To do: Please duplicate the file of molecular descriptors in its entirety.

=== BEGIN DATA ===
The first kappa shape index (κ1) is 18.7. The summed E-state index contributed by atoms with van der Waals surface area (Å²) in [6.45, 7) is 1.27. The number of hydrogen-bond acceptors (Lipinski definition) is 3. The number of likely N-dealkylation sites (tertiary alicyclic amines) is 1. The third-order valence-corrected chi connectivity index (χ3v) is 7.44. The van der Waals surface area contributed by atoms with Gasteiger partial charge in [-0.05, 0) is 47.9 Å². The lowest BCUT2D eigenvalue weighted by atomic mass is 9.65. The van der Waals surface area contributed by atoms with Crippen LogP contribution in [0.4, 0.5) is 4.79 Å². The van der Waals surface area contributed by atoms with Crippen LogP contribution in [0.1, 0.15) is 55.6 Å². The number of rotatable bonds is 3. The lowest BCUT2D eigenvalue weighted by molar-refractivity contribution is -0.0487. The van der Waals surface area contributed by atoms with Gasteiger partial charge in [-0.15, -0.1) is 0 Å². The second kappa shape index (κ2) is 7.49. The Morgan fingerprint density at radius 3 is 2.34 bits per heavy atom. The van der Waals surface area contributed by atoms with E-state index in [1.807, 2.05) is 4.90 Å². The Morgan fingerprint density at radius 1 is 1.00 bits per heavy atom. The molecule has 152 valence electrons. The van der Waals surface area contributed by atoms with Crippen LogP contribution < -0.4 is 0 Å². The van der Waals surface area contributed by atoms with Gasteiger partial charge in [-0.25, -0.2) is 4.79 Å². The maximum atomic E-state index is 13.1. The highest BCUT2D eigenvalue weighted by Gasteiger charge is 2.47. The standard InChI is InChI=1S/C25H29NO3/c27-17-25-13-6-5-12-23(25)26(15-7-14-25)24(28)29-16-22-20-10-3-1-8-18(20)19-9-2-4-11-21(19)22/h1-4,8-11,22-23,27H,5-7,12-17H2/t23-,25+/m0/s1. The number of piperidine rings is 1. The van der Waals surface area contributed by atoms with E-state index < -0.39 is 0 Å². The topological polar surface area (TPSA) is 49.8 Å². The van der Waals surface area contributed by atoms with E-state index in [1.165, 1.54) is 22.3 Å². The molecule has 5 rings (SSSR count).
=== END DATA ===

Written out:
The first kappa shape index (κ1) is 18.7. The summed E-state index contributed by atoms with van der Waals surface area (Å²) in [6.45, 7) is 1.27. The number of hydrogen-bond acceptors (Lipinski definition) is 3. The number of likely N-dealkylation sites (tertiary alicyclic amines) is 1. The third-order valence-corrected chi connectivity index (χ3v) is 7.44. The van der Waals surface area contributed by atoms with Gasteiger partial charge in [-0.05, 0) is 47.9 Å². The lowest BCUT2D eigenvalue weighted by atomic mass is 9.65. The van der Waals surface area contributed by atoms with Crippen LogP contribution in [0.4, 0.5) is 4.79 Å². The van der Waals surface area contributed by atoms with Crippen LogP contribution in [0.1, 0.15) is 55.6 Å². The number of rotatable bonds is 3. The lowest BCUT2D eigenvalue weighted by molar-refractivity contribution is -0.0487. The van der Waals surface area contributed by atoms with Gasteiger partial charge in [-0.15, -0.1) is 0 Å². The second kappa shape index (κ2) is 7.49. The Morgan fingerprint density at radius 3 is 2.34 bits per heavy atom. The van der Waals surface area contributed by atoms with E-state index in [1.807, 2.05) is 4.90 Å². The Morgan fingerprint density at radius 1 is 1.00 bits per heavy atom. The molecule has 152 valence electrons. The van der Waals surface area contributed by atoms with Crippen LogP contribution < -0.4 is 0 Å². The van der Waals surface area contributed by atoms with Gasteiger partial charge in [-0.25, -0.2) is 4.79 Å². The maximum atomic E-state index is 13.1. The highest BCUT2D eigenvalue weighted by Gasteiger charge is 2.47. The standard InChI is InChI=1S/C25H29NO3/c27-17-25-13-6-5-12-23(25)26(15-7-14-25)24(28)29-16-22-20-10-3-1-8-18(20)19-9-2-4-11-21(19)22/h1-4,8-11,22-23,27H,5-7,12-17H2/t23-,25+/m0/s1. The number of piperidine rings is 1. The van der Waals surface area contributed by atoms with E-state index < -0.39 is 0 Å². The topological polar surface area (TPSA) is 49.8 Å². The van der Waals surface area contributed by atoms with E-state index in [1.165, 1.54) is 22.3 Å². The molecule has 5 rings (SSSR count).